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PARADISE 24: A Measure to Assess the Impact of Brain Disorders on People's Lives.

Cieza A, Sabariego C, Anczewska M, Ballert C, Bickenbach J, Cabello M, Giovannetti A, Kaskela T, Mellor B, Pitkänen T, Quintas R, Raggi A, Świtaj P, Chatterji S, PARADISE Consorti - PLoS ONE (2015)

Bottom Line: Questions addressing 64 PSDs were first reduced based on statistical considerations, patient's perspective and clinical expertise.The targeting between item thresholds and persons' abilities was good and the person-separation index was 0.92.Persons' abilities were linearly transformed into a more intuitive scale ranging from zero (no PSDs) to 100 (extreme PSDs).

View Article: PubMed Central - PubMed

Affiliation: Faculty of Social and Human Sciences, School of Psychology, University of Southampton, Southampton, United Kingdom; Department of Medical Informatics, Biometry and Epidemiology (IBE), Chair for Public Health and Health Services Research, Research Unit for Biopsychosocial Health, Ludwig-Maximilians-University (LMU), Munich, Germany; Swiss Paraplegic Research, Nottwil, Switzerland.

ABSTRACT

Objective: To construct a metric of the impact of brain disorders on people's lives, based on the psychosocial difficulties (PSDs) that are experienced in common across brain disorders.

Study design: Psychometric study using data from a cross-sectional study with a convenience sample of 722 persons with 9 different brain disorders interviewed in four European countries: Italy, Poland, Spain and Finland. Questions addressing 64 PSDs were first reduced based on statistical considerations, patient's perspective and clinical expertise. Rasch analyses for polytomous data were also applied.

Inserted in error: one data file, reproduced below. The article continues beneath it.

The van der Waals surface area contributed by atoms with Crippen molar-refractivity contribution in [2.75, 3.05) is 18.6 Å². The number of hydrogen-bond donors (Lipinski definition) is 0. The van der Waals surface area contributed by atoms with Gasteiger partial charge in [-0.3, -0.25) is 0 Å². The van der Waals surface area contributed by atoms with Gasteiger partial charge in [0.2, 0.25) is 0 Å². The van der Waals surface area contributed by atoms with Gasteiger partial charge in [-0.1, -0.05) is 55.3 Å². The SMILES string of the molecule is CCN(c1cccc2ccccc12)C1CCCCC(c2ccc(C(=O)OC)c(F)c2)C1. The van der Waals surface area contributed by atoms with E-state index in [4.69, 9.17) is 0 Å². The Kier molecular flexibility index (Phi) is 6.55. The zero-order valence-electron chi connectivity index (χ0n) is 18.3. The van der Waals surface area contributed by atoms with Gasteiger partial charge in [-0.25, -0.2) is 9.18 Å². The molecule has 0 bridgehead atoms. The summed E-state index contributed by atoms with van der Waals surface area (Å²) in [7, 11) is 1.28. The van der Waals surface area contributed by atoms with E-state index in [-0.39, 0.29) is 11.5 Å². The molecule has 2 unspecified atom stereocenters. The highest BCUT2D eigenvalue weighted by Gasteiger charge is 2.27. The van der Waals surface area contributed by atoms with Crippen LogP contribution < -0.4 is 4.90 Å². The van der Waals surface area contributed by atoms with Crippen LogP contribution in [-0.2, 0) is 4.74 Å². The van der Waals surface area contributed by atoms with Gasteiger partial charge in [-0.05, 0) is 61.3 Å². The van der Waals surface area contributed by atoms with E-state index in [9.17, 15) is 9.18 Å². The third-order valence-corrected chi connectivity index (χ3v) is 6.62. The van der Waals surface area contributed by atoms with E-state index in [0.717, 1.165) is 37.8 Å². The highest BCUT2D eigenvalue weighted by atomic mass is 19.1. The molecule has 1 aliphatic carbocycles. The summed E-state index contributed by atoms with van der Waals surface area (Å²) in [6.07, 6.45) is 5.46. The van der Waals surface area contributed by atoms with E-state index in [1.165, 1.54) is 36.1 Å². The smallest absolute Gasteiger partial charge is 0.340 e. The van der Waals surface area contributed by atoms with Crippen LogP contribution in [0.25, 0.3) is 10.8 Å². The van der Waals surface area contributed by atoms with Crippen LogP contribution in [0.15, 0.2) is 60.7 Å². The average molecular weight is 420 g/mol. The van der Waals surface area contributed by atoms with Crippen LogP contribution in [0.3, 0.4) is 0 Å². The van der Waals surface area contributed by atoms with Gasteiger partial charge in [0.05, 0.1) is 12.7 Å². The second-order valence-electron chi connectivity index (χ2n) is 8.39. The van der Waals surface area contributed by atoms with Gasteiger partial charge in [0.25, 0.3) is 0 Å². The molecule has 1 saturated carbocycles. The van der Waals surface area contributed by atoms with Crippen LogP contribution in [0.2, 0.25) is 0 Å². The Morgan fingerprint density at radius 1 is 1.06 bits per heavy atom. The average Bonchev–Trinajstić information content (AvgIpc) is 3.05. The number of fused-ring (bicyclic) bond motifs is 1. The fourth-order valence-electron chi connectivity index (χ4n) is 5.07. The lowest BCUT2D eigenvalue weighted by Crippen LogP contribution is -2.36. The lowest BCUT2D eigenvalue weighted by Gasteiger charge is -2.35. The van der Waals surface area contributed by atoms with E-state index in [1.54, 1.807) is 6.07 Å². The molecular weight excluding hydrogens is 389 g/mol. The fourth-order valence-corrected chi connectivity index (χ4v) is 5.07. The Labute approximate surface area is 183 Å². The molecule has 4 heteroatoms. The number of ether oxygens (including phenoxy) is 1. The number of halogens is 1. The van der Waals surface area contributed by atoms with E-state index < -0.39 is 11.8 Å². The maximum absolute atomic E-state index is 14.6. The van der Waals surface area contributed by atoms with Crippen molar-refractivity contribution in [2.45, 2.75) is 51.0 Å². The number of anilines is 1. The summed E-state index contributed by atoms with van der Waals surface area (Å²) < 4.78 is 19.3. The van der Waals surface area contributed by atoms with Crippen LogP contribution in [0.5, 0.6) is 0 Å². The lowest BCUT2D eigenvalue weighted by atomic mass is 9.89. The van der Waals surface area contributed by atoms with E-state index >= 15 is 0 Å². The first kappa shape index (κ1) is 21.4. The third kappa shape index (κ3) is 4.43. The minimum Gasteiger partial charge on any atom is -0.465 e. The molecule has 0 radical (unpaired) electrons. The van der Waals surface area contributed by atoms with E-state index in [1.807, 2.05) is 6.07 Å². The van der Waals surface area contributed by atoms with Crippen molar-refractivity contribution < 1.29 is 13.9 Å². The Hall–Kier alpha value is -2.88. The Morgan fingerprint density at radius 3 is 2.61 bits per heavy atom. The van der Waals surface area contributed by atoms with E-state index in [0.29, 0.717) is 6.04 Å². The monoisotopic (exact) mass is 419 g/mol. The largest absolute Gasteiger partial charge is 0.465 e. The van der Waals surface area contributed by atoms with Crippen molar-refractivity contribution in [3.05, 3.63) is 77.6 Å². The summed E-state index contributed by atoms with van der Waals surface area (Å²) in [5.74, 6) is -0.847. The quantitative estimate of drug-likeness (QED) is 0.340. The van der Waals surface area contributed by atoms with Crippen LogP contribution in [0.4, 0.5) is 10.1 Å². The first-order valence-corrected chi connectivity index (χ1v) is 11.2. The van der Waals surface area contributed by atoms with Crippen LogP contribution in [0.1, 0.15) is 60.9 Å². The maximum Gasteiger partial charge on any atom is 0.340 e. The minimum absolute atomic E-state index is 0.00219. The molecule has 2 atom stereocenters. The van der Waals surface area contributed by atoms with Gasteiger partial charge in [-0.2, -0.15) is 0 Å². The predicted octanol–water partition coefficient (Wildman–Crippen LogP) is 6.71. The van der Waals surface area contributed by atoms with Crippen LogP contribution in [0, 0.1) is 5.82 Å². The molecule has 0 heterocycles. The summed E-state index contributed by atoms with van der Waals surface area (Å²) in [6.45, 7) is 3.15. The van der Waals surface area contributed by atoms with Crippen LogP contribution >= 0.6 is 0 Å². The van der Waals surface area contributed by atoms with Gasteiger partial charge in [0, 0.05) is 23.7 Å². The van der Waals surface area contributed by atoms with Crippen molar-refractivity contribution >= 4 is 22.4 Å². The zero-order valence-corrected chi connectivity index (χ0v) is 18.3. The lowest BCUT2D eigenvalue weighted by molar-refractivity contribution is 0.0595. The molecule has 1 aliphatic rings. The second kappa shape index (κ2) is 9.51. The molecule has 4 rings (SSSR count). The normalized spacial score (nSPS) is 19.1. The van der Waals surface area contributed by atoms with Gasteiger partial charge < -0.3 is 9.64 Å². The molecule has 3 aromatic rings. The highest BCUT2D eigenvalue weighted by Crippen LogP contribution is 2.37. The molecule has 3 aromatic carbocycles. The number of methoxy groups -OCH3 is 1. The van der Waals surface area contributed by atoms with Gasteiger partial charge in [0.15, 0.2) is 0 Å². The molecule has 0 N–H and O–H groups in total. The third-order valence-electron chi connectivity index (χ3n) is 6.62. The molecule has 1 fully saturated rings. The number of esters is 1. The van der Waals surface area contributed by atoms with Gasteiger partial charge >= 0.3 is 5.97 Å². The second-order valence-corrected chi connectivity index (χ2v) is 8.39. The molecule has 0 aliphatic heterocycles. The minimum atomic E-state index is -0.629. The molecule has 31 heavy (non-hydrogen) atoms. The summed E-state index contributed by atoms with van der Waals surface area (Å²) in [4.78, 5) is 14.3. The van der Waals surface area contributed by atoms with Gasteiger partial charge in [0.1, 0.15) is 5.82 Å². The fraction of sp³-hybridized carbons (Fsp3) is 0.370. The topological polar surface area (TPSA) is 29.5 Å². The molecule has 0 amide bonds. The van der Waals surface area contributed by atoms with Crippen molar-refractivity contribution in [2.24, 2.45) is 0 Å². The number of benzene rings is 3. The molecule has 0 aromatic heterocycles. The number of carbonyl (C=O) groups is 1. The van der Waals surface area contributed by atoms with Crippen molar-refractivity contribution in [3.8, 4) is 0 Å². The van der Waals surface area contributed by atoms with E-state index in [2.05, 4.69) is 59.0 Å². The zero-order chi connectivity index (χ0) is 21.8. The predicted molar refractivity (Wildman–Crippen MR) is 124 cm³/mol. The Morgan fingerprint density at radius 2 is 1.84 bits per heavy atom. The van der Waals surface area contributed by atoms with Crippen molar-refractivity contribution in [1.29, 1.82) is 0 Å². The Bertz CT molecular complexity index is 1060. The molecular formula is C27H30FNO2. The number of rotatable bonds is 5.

Setting: In and outpatient settings.

Results: A valid and reliable metric with 24 items was created. The infit of all questions ranged between 0.7 and 1.3. There were no disordered thresholds. The targeting between item thresholds and persons' abilities was good and the person-separation index was 0.92. Persons' abilities were linearly transformed into a more intuitive scale ranging from zero (no PSDs) to 100 (extreme PSDs).

Conclusion: The metric, called PARADISE 24, is based on the hypothesis of horizontal epidemiology, which affirms that people with brain disorders commonly experience PSDs. This metric is a useful tool to carry out cardinal comparisons over time of the magnitude of the psychosocial impact of brain disorders and between persons and groups in clinical practice and research.

No MeSH data available.


Related in: MedlinePlus

Distribution of persons’ abilities, items’ difficulties (bullets) and items’ thresholds (circles) on the latent scale.Legend: The upper part of the figure displays the distribution of personal abilities, while items’ locations and thresholds are displayed on the lines below. The items are presented according to their location in increasing order.
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pone.0132410.g001: Distribution of persons’ abilities, items’ difficulties (bullets) and items’ thresholds (circles) on the latent scale.Legend: The upper part of the figure displays the distribution of personal abilities, while items’ locations and thresholds are displayed on the lines below. The items are presented according to their location in increasing order.

Mentions: The targeting between item thresholds and persons’ abilities is shown in Fig 1. The targeting is good. The thresholds cover the whole continuum of PSDs with more threshold density in the higher levels of the continuum (towards a higher degree of difficulties). The person-separation index was 0.92, which indicates a high reliability and reproducibility of persons’ placements with the developed metric.